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Harriet Ritvo provides a picture of how animals figured in English thinking during the 19th century and, by extension, how they served as metaphors for human psychological needs and sociopolitical aspirations. Victorian England has been seen as a period of burgeoning scientific cattle breeding and newly fashionable dog shows; the age of Empire and big game hunting; and an era of reform and reformers that saw the birth of the Royal Society for the Prevention of Cruelty to Animals.
This volume examines Victorian thinking about animals in the context of other lines of thought: evolution, class structure, popular science and natural history, and imperial domination. The papers and publications of people and organizations concerned with agricultural breeding, veterinary medicine, the world of pets, vivisection and other humane causes, zoos, hunting at home and abroad, all reveal underlying assumptions and deeply held convictions--for example, about Britain's imperial enterprise, social discipline, and the hierarchy of orders, in nature and in human society.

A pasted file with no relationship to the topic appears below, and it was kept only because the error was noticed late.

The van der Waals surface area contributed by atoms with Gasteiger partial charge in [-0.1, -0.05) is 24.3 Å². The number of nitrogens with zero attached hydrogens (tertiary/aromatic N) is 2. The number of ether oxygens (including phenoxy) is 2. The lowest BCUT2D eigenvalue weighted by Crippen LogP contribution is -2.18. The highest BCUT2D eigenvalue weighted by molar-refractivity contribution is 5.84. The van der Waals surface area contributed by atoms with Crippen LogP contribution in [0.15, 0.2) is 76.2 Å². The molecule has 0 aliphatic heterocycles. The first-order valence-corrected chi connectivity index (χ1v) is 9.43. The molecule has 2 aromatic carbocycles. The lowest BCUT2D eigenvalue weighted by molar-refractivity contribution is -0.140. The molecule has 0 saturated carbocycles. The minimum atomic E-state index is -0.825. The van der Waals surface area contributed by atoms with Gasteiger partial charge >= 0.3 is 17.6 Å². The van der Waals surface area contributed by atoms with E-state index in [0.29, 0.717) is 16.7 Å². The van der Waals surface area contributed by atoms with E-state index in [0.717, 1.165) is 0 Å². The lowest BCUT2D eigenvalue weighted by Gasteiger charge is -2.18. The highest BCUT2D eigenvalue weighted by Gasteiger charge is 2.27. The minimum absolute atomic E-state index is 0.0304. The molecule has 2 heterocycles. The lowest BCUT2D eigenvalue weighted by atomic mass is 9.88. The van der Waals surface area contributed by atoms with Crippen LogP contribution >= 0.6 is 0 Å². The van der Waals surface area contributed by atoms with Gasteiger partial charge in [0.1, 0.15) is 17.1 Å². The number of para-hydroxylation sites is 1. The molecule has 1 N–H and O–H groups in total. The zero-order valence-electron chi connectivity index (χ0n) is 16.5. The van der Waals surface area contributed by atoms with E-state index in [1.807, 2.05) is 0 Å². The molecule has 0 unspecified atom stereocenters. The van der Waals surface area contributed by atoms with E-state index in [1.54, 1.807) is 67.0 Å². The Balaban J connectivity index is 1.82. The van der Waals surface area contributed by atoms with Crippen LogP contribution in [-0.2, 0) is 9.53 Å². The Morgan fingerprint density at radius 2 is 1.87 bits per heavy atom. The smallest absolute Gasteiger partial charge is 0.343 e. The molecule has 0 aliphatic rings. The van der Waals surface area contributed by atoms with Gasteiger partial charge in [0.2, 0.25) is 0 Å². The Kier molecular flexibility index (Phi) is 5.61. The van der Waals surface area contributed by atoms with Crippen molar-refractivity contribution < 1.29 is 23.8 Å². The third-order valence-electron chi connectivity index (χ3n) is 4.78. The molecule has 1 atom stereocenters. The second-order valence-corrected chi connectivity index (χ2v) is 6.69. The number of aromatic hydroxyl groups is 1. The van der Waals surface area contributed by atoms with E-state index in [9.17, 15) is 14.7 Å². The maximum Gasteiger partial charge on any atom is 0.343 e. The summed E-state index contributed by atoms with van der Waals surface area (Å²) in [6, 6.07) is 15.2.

The text seeks to contribute a further topic of inquiry into Victorian studies; its combination of rhetorical analysis with more conventional methods of historical research seeks to offer the reader a new perspective on Victorian culture.